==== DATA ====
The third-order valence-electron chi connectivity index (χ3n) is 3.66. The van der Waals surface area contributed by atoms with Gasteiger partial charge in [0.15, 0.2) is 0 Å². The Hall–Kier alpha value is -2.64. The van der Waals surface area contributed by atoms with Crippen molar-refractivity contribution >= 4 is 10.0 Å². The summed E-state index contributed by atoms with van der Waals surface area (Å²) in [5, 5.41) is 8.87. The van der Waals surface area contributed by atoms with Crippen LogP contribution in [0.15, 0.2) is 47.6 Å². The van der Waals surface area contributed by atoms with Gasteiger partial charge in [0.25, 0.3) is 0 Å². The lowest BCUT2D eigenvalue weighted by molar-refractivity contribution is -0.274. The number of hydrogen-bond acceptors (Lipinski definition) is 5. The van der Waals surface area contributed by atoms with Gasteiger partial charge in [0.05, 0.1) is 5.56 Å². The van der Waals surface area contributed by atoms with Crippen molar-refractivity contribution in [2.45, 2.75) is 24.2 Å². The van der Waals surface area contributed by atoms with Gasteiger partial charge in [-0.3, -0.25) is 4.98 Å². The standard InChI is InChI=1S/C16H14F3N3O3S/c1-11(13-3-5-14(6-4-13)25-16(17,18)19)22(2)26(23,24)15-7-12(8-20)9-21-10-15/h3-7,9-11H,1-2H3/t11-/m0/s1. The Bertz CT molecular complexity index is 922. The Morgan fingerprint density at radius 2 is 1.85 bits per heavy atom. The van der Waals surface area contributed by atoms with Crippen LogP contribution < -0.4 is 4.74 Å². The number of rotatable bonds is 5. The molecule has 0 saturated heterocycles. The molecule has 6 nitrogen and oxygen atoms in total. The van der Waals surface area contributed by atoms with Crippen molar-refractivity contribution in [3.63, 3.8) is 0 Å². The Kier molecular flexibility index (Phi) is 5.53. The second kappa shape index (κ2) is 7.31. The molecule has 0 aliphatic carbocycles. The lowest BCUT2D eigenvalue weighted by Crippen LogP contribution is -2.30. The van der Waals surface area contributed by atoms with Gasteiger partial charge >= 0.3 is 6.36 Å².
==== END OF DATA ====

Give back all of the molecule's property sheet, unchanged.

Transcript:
The third-order valence-electron chi connectivity index (χ3n) is 3.66. The van der Waals surface area contributed by atoms with Gasteiger partial charge in [0.15, 0.2) is 0 Å². The Hall–Kier alpha value is -2.64. The van der Waals surface area contributed by atoms with Crippen molar-refractivity contribution >= 4 is 10.0 Å². The summed E-state index contributed by atoms with van der Waals surface area (Å²) in [5, 5.41) is 8.87. The van der Waals surface area contributed by atoms with Crippen LogP contribution in [0.15, 0.2) is 47.6 Å². The van der Waals surface area contributed by atoms with Gasteiger partial charge in [0.25, 0.3) is 0 Å². The lowest BCUT2D eigenvalue weighted by molar-refractivity contribution is -0.274. The number of hydrogen-bond acceptors (Lipinski definition) is 5. The van der Waals surface area contributed by atoms with Gasteiger partial charge in [0.05, 0.1) is 5.56 Å². The van der Waals surface area contributed by atoms with Crippen molar-refractivity contribution in [2.45, 2.75) is 24.2 Å². The van der Waals surface area contributed by atoms with Gasteiger partial charge in [-0.3, -0.25) is 4.98 Å². The standard InChI is InChI=1S/C16H14F3N3O3S/c1-11(13-3-5-14(6-4-13)25-16(17,18)19)22(2)26(23,24)15-7-12(8-20)9-21-10-15/h3-7,9-11H,1-2H3/t11-/m0/s1. The Bertz CT molecular complexity index is 922. The Morgan fingerprint density at radius 2 is 1.85 bits per heavy atom. The van der Waals surface area contributed by atoms with Crippen LogP contribution < -0.4 is 4.74 Å². The number of rotatable bonds is 5. The molecule has 0 saturated heterocycles. The molecule has 6 nitrogen and oxygen atoms in total. The van der Waals surface area contributed by atoms with Crippen molar-refractivity contribution in [3.63, 3.8) is 0 Å². The Kier molecular flexibility index (Phi) is 5.53. The second kappa shape index (κ2) is 7.31. The molecule has 0 aliphatic carbocycles. The lowest BCUT2D eigenvalue weighted by Crippen LogP contribution is -2.30. The van der Waals surface area contributed by atoms with Gasteiger partial charge >= 0.3 is 6.36 Å².